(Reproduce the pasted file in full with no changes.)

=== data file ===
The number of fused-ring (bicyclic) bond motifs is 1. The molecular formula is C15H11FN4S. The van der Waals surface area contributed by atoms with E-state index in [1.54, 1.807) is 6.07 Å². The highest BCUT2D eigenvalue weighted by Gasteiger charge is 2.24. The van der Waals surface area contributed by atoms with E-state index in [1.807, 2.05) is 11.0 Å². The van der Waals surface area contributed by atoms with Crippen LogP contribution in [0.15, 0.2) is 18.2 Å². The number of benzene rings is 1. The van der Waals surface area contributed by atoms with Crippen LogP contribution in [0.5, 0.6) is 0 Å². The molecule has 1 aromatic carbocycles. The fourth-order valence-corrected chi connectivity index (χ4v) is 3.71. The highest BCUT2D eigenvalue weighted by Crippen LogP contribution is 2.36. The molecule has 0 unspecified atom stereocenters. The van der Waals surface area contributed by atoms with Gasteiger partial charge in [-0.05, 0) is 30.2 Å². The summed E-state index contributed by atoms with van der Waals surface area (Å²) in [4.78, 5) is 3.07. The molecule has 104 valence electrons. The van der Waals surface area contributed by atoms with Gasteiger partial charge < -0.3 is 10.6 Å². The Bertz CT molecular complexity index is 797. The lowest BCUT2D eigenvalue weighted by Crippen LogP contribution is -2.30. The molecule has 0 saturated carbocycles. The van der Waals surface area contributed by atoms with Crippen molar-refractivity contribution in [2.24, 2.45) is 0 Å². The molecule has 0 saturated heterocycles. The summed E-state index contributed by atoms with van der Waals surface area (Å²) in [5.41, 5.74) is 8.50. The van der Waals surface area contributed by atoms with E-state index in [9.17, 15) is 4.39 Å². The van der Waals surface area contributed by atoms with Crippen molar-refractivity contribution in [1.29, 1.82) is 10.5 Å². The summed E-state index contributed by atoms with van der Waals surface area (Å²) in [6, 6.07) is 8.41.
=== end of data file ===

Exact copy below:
The number of fused-ring (bicyclic) bond motifs is 1. The molecular formula is C15H11FN4S. The van der Waals surface area contributed by atoms with E-state index in [1.54, 1.807) is 6.07 Å². The highest BCUT2D eigenvalue weighted by Gasteiger charge is 2.24. The van der Waals surface area contributed by atoms with E-state index in [1.807, 2.05) is 11.0 Å². The van der Waals surface area contributed by atoms with Crippen LogP contribution in [0.15, 0.2) is 18.2 Å². The number of benzene rings is 1. The van der Waals surface area contributed by atoms with Crippen LogP contribution in [0.5, 0.6) is 0 Å². The molecule has 1 aromatic carbocycles. The fourth-order valence-corrected chi connectivity index (χ4v) is 3.71. The highest BCUT2D eigenvalue weighted by Crippen LogP contribution is 2.36. The molecule has 0 unspecified atom stereocenters. The van der Waals surface area contributed by atoms with Gasteiger partial charge in [-0.05, 0) is 30.2 Å². The summed E-state index contributed by atoms with van der Waals surface area (Å²) in [4.78, 5) is 3.07. The molecule has 104 valence electrons. The van der Waals surface area contributed by atoms with Gasteiger partial charge < -0.3 is 10.6 Å². The Bertz CT molecular complexity index is 797. The lowest BCUT2D eigenvalue weighted by Crippen LogP contribution is -2.30. The molecule has 0 saturated carbocycles. The van der Waals surface area contributed by atoms with Crippen molar-refractivity contribution in [2.24, 2.45) is 0 Å². The molecule has 0 saturated heterocycles. The summed E-state index contributed by atoms with van der Waals surface area (Å²) in [5.41, 5.74) is 8.50. The van der Waals surface area contributed by atoms with E-state index in [9.17, 15) is 4.39 Å². The van der Waals surface area contributed by atoms with Crippen molar-refractivity contribution in [1.29, 1.82) is 10.5 Å². The summed E-state index contributed by atoms with van der Waals surface area (Å²) in [6, 6.07) is 8.41.